The HJS aims to stimulate dialogue in Jamaica, geared towards supporting the Haitian people in their struggle for justice, human rights, and participatory democracy; promote peace and national reconciliation; bring an end to social exclusion; facilitate the integration of Haiti into CARICOM; assist with the refugee crisis; develop sustainable social, political, and economic solutions for Haiti; and generally contribute to the rebuilding of the nation.

The society also plans to contribute to the creation of a Centre for Haitian Studies & Development at UWI, which would provide research to achieve all of the above, and serve as a resource centre on Haiti for CARICOM.

The centre's research emphasis will be multidisciplinary, drawing on the expertise of scholars across the UWI campus and internationally. All courses would focus on the particularities of the Haitian situation, with the aim of educating CARICOM nationals regarding Haiti, its culture and traditions, its collective intellectual output, and the importance and international influence of its historical role. The research would focus on sustainable solutions for development, stability and regeneration.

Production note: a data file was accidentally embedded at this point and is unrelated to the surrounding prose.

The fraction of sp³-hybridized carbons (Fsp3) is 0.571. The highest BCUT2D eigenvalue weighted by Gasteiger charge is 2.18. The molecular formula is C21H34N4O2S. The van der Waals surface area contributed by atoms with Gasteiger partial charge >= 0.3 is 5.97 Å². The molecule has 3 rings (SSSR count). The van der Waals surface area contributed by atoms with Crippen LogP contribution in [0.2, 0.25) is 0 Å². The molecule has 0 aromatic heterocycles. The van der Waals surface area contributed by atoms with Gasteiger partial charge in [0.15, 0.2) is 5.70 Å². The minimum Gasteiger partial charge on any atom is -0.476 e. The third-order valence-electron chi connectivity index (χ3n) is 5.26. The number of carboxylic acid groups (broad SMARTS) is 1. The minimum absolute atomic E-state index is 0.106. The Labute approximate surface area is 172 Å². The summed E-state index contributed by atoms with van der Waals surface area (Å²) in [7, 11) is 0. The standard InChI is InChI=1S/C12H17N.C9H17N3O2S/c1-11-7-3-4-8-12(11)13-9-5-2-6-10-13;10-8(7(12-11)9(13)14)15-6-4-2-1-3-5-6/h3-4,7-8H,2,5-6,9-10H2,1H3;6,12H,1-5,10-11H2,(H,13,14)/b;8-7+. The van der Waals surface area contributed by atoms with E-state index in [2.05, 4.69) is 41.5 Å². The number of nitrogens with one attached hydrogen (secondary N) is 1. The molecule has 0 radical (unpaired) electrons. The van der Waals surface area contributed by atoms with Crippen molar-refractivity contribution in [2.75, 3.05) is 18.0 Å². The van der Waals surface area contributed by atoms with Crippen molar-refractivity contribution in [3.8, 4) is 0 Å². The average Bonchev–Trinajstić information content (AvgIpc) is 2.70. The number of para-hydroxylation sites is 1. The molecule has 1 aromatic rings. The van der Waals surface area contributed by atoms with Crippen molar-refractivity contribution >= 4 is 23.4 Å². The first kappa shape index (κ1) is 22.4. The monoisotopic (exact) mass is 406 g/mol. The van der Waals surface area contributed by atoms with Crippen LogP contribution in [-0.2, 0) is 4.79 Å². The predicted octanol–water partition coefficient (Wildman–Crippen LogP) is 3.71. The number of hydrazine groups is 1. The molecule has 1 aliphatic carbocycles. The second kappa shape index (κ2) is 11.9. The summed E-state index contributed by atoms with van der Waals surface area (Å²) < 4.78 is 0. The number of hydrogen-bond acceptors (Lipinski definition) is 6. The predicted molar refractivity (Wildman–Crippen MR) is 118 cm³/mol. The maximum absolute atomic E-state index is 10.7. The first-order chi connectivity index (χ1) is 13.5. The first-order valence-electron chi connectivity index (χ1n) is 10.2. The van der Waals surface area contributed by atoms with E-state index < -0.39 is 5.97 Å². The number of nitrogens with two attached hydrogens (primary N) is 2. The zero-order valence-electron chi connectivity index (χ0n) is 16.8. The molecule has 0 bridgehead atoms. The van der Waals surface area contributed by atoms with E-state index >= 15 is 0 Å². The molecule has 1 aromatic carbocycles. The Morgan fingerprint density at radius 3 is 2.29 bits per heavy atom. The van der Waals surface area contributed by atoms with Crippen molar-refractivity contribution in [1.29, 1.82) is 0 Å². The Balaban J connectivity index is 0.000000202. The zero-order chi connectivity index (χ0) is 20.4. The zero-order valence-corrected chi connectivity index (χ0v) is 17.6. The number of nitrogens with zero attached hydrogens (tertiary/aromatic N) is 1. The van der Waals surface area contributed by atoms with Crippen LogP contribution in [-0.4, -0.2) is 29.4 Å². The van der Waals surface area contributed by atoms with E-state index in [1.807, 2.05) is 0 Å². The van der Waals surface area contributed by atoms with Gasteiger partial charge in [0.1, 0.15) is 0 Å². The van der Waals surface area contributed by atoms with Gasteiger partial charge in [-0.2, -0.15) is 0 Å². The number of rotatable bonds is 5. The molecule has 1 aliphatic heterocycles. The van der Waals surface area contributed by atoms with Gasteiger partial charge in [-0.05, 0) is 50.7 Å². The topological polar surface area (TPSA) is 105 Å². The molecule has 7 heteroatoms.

The centre would work towards forging links between Haiti and the rest of CARICOM, through student and private sector exchanges, as well as the organisation of conferences, seminars, exhibitions, and cultural events.

haitian culture

Haitian business people, writers, intellectuals, speakers, artistes, musicians, dancers, and other persons of interest would be invited to unleash the richness, beauty and power of Haitian culture on Jamaica and the rest of CARICOM, with the aim of enlightening the general public, enriching the cross-cultural influences, and transcending myths, prejudices, misconceptions and propaganda.

While the HJS enthusiastically welcomes the idea of the UWI campus in Haiti, we realise that it is not immediately practicable, due to the groundwork which would need to be effected. This makes the Centre for Haitian Studies and Development all the more opportune, as the perfect vehicle to lay this foundation and create the necessary linkages, to make the Haiti campus an eventual reality.